Tuesday, October 21, 2008

Eric Whitacre is a Genius

Ah, sweet-A Capella-choirs, how I love thee. Especially when you sing songs written by Eric Whitacre. Bliss, lazy smiles, and soothing peace. *sigh* Eric Whitacre is a choral and winds composer, graduate of UNLV and Julliard. I mention UNLV because that's where he first sang in a choir (a girl dragged him in to audition) and he suddenly developed a great talent for contemporary composition. His work always has TIGHT TIGHT TIGHT TIGHT harmonies, usually of more than a dozen parts. We're talking SSSSAAAAATTTTTBBBBB songs. Forget normalcy, and bask in the world of Whitacre.

Top favorites:

When David Heard, the text a direct quote of the biblical verse, "when David heard that Absolom was slain, he went up into his chamber over the gate and wept. And thus he said: my son! my son! my son! Oh Absalom, my son! Would God I had died for thee!" In my biblical Hebrew study I have noticed that the last sentence is written in what is termed the "imperative case," which means it is extremely emphatic, as if to command. He's in great emotional upheaval, and I find it quite touching. I sang the sky-rocket first soprano line in my high schools chamber choir. The song is 16 minutes long... yes I have it memorized...and yeah! it's repetitive.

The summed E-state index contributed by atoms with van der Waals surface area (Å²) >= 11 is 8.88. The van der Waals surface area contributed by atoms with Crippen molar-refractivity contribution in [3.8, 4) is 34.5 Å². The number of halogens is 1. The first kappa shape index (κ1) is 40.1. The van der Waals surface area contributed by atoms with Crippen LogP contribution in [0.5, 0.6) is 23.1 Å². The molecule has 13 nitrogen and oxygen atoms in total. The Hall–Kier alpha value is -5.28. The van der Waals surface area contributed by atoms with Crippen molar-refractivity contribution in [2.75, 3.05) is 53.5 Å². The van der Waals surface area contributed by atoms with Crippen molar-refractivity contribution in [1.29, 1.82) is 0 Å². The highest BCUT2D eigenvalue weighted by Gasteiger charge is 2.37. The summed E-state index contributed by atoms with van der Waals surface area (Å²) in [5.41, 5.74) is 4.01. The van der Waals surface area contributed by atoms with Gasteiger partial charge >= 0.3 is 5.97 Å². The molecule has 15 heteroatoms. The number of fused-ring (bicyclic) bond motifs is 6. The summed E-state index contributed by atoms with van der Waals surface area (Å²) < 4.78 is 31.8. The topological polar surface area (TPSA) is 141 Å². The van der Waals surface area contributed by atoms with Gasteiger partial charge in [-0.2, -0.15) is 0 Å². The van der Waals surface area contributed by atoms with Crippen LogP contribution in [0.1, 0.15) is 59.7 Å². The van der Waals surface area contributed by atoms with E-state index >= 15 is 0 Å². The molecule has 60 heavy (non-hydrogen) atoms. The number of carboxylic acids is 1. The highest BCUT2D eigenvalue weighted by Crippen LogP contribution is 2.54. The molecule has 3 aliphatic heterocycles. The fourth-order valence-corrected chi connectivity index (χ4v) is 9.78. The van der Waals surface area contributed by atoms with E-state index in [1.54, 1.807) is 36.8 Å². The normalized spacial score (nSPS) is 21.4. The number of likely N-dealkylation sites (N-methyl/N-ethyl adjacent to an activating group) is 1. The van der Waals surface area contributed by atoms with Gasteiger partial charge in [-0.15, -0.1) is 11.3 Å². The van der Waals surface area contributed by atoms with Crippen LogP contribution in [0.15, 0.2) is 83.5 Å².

I Thank You God For Most This Amazing Day. It's a prayer of gratitude which details the glory of nature and the beauty of the earth. I like it for the first phrase (which is also the title) because there is a 17-part harmony split that builds on the last word: day!

Leonardo Dreams "of his flying machine" is just good because of the harmonies and flying tenor line. Breathtaking.

Lux Arumque
is also good.

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